Israel Pulse

Doomsday averted on the Temple Mount, for now

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Article Summary
Prime Minister Benjamin Netanyahu and Palestinian President Mahmoud Abbas set aside their mutual loathing to calm tensions when Israeli Arabs launched a short-lived attack on the Temple Mount.

There is no more horrifying scenario for Israel, and perhaps the entire Middle East, than a serious attack on the Temple Mount, which to Muslims is the Haram al-Sharif, site of Al-Aqsa Mosque. Such a scenario has been keeping Israeli defense officials awake at night since the 1967 Six-Day War, when Israel took control of the eastern part of Jerusalem. At 7 a.m. July 14, it looked as if that very scenario might unfold.

Three young Israeli Arabs from Umm al-Fahm burst into the compound, the third holiest site in Islam, armed with makeshift machine guns, a pistol and knives. As they made their way, they shot and killed two Border Patrol officers stationed at one of the entrances. Their plan was to seize control of Al-Aqsa and thereby ignite a huge conflagration in Jerusalem, and perhaps Israel, the West Bank and the entire Middle East. Fortunately, Border Patrol officers responded quickly, and after a brief chase through the square surrounding the mosques there, shot and killed the three attackers.

It was a brief incident, suppressed in a matter of minutes, but it was enough to send shock waves across Israel and the Palestinian territories. It forced Israeli Prime Minister Benjamin Netanyahu and Palestinian President Mahmoud Abbas to link arms and work together, despite their mutual loathing and current competition for support from the US administration. They were both committed to preventing a further deterioration in the situation or escalation, which could have left them both trapped by flames. Netanyahu called Abbas almost immediately to report what had happened and try to put an end to the rumors and fake news that tends to inundate social networks after such events. Abbas responded as Netanyahu had hoped, condemning the attack in unusually sharp terms.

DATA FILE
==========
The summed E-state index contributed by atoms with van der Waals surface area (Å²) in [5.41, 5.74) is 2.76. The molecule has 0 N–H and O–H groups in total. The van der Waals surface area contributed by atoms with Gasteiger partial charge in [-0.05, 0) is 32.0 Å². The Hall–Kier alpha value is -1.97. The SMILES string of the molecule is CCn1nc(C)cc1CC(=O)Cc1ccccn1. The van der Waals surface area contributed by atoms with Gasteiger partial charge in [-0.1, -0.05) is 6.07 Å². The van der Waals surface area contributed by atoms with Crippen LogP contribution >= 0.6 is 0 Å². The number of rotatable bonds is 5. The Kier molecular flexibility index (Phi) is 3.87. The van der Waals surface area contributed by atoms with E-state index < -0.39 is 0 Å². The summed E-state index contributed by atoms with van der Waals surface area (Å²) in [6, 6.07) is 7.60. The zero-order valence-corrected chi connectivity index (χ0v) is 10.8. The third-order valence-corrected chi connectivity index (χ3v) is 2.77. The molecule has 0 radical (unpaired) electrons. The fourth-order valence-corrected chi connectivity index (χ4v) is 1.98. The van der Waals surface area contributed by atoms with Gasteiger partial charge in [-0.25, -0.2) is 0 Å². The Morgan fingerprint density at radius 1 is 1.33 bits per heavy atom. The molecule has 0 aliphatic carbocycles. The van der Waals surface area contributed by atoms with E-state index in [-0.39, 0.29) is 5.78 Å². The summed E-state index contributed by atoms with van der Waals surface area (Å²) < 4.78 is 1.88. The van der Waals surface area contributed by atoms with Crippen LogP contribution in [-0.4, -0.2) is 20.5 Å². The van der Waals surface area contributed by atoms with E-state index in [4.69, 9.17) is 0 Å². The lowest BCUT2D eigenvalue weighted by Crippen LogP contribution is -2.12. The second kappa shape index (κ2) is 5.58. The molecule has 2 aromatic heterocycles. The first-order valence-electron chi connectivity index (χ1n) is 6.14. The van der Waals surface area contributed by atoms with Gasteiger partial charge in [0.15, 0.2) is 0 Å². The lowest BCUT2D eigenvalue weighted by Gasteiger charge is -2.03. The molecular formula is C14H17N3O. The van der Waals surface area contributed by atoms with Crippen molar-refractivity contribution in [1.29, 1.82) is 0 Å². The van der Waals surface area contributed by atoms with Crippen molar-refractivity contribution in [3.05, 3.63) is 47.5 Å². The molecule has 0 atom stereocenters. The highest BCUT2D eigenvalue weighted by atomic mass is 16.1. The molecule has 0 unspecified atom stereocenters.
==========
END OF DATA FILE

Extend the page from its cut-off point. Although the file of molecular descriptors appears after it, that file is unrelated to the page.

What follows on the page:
The attack was not the nightmare scenario that truly terrifies Israel. In fact, the defense establishment has always been less concerned about a Muslim attack on the Temple Mount, since the Haram al-Sharif is sacred to them. What they really feared was an attack by an extremist Jew in an attempt to set the Middle East and the entire Muslim world on fire, laying the ground for the War of Armageddon between Islam and the Jews and ending with the arrival of the Messiah on his white donkey. Under this scenario, Al-Aqsa Mosque would be destroyed and the Third Temple rebuilt on its site of the original Temple.